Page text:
Best of the Year 2012: Joe’s picks
And so, belatedly, after my fellow blog crew members and our traditional series of daily guest Best of the Year posts (I’d like to take this opportunity to say thank you to everyone who was kind enough to take the time to contribute, it’s a lot to do each year but I love running it because I don’t think anyone else has such a series and it always throws up a diverse range of choices). As usual my own selection of comics, books and film is far, far too long and rambling, but again in my defence, as in previous years, I simply read so many good works that it is very difficult to winnow down my list even to this limit (and I am sure there will be some works which have slipped my mind). And for that I make no apologies – it is brilliant to see so many good works coming out, in all sorts of styles and subjects.
Jerusalem: Chronicles from the Holy City, Guy Deslisle (Drawn & Quarterly/Jonathan Cape): Delisle is one of those creators I often recommend to people who normally don’t read comics – his work is travel lit in comics form, and as he often finds himself staying in unusual spots most of us won’t visit there is a fascination to get a glimpse into another society, another culture. Delisle brings these places and the people to life, captured with an artist’s eye for little details that give a depth and air of verisimilitude to his depictions. This latest volume covers from the everyday family life (trying to find a nearby supermarket in East Jerusalem which sells the right sort of nappies for their youngest) to the serious (streets facing each other with Arab families on one side and fundamentalist Israeli settlers on the other, each loathing the other). As with his previous works Delisle rarely judges the different characters and societies he encounters, but instead presents what he sees for the reader to draw their own conclusion, and even the more extreme characters are depicted in human terms, not as stereotypes. What Delisle always captures though, isn’t just other cultures, but simply human life in all its myriad forms. Truly remarkable.
Saga, Brian K Vaughan and Fiona Staples (Image): this slice of romantic science fiction adventure has featured heavily in our guest Best Of posts recently. I came late to it on the recommendation of colleagues and also curiosity driven by how often our guests were picking it out – as the first collected volume has just come out I decided to check it out and am delighted I did. It’s a lovely, touching romance – two star-crossed lovers from opposite sides of a long-running intergalactic war – but it mixes high romance with realistic touches to keep it grounded and more believable. The elements move from one of the most touching childbirth scenes in comics since that classic MiracleMan story years back and some terrific character and dialogue scenes (including a voice-over from their child) to large-scale sci-fi (organically grown starships in a forest? Wonderful). By the end of the first volume I was totally hooked and have to follow what happens next.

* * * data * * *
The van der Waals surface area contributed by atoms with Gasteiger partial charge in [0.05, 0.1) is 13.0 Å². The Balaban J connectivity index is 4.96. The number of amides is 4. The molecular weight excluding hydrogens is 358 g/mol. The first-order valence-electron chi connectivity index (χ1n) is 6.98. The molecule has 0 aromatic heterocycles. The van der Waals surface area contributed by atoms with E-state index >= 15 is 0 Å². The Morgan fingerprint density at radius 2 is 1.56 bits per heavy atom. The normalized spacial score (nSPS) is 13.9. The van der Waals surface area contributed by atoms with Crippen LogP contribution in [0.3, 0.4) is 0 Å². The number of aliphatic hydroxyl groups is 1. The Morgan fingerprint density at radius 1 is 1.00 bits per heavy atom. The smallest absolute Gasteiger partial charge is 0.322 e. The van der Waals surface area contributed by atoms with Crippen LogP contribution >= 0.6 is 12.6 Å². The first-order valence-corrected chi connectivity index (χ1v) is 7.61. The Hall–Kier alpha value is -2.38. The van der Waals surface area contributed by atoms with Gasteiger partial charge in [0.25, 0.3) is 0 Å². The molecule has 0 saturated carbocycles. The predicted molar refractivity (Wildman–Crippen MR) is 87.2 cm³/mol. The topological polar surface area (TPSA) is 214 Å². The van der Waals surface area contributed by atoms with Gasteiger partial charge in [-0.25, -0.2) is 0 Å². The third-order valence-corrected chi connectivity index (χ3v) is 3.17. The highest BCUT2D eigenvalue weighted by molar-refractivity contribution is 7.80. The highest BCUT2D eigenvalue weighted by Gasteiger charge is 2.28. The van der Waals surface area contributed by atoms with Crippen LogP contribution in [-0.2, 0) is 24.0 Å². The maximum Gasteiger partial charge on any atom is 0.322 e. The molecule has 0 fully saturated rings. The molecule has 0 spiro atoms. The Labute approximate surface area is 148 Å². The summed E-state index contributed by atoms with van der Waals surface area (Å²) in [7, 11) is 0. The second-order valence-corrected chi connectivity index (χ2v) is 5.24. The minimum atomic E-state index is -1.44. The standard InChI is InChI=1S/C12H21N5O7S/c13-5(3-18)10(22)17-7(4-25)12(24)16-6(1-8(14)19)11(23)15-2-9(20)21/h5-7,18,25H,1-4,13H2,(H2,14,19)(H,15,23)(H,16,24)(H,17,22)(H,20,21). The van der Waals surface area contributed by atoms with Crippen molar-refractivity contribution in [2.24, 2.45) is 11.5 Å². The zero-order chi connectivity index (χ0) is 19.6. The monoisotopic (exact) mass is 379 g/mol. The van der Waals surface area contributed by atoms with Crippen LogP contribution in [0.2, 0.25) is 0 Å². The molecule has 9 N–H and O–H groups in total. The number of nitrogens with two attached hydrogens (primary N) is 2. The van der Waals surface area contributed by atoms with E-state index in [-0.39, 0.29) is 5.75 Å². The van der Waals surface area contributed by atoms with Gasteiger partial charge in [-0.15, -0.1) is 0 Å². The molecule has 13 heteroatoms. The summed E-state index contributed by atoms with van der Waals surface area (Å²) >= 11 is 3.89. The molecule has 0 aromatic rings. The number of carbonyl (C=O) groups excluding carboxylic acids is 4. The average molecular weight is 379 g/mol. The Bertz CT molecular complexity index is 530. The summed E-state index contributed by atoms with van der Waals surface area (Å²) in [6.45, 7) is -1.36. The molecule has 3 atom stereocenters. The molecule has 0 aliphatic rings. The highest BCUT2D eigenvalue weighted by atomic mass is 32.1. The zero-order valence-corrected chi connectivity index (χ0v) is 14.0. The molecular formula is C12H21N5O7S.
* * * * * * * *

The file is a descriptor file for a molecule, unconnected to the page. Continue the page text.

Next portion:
Dotter of Her Father’s Eyes, Mary and Bryan Talbot (Jonathan Cape):
This husband and wife work came out way back at the start of last year, but it hit the headlines again recently, not only being one of the first comics works nominated for the major Costa literary award (in the factual category) but, at the start of this January, winning it – a brilliant achievement and one that’s made all of us who love the medium very happy (and how nice it wasn’t in a new graphic category, but in among the regular prose books, treated simply as a quality literary work). Cutting between two biographical strands, that of Lucia Joyce, daughter of the famous writer and young Mary’s life and her relationship with her noted Jocyean scholar father it’s a fascinating and warm look at family, at the expected roles of women in society in different eras and served with a good helping of history too. Engaging, emotional and very warmly human, this is also a work you can easily share with friends who don’t normally read comics – which I’ve been busily doing for the last few months. Mary and Bryan were kind enough to do one of our guest Director’s Commentary posts about Dotter last January and you can read it here; we also have a report on their talk at the world’s largest literary festival, the Edinburgh International Book Festival, last summer on the blog here.